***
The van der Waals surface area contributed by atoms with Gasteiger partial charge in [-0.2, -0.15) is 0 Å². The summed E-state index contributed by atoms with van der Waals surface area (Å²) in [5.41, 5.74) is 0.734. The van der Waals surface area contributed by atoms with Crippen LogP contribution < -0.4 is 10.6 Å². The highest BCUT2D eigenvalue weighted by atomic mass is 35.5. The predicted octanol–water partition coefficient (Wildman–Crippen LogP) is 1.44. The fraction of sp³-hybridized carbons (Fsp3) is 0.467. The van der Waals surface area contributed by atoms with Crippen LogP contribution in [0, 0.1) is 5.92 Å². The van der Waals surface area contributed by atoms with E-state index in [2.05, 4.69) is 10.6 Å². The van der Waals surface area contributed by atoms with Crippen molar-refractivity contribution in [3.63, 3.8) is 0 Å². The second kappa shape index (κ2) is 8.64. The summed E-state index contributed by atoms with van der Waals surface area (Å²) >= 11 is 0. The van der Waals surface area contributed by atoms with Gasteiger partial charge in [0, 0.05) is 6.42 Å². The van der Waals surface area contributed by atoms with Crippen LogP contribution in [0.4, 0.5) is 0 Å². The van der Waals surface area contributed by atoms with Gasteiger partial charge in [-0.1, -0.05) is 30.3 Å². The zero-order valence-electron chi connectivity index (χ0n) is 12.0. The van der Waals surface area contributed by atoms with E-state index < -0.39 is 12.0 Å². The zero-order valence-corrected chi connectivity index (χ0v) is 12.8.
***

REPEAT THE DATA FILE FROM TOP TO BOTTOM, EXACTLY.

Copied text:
The van der Waals surface area contributed by atoms with Gasteiger partial charge in [-0.2, -0.15) is 0 Å². The summed E-state index contributed by atoms with van der Waals surface area (Å²) in [5.41, 5.74) is 0.734. The van der Waals surface area contributed by atoms with Crippen LogP contribution < -0.4 is 10.6 Å². The highest BCUT2D eigenvalue weighted by atomic mass is 35.5. The predicted octanol–water partition coefficient (Wildman–Crippen LogP) is 1.44. The fraction of sp³-hybridized carbons (Fsp3) is 0.467. The van der Waals surface area contributed by atoms with Crippen LogP contribution in [0, 0.1) is 5.92 Å². The van der Waals surface area contributed by atoms with E-state index in [2.05, 4.69) is 10.6 Å². The van der Waals surface area contributed by atoms with Crippen molar-refractivity contribution in [3.63, 3.8) is 0 Å². The second kappa shape index (κ2) is 8.64. The summed E-state index contributed by atoms with van der Waals surface area (Å²) >= 11 is 0. The van der Waals surface area contributed by atoms with Gasteiger partial charge in [0, 0.05) is 6.42 Å². The van der Waals surface area contributed by atoms with Crippen LogP contribution in [0.4, 0.5) is 0 Å². The van der Waals surface area contributed by atoms with Gasteiger partial charge in [-0.1, -0.05) is 30.3 Å². The zero-order valence-electron chi connectivity index (χ0n) is 12.0. The van der Waals surface area contributed by atoms with E-state index < -0.39 is 12.0 Å². The zero-order valence-corrected chi connectivity index (χ0v) is 12.8.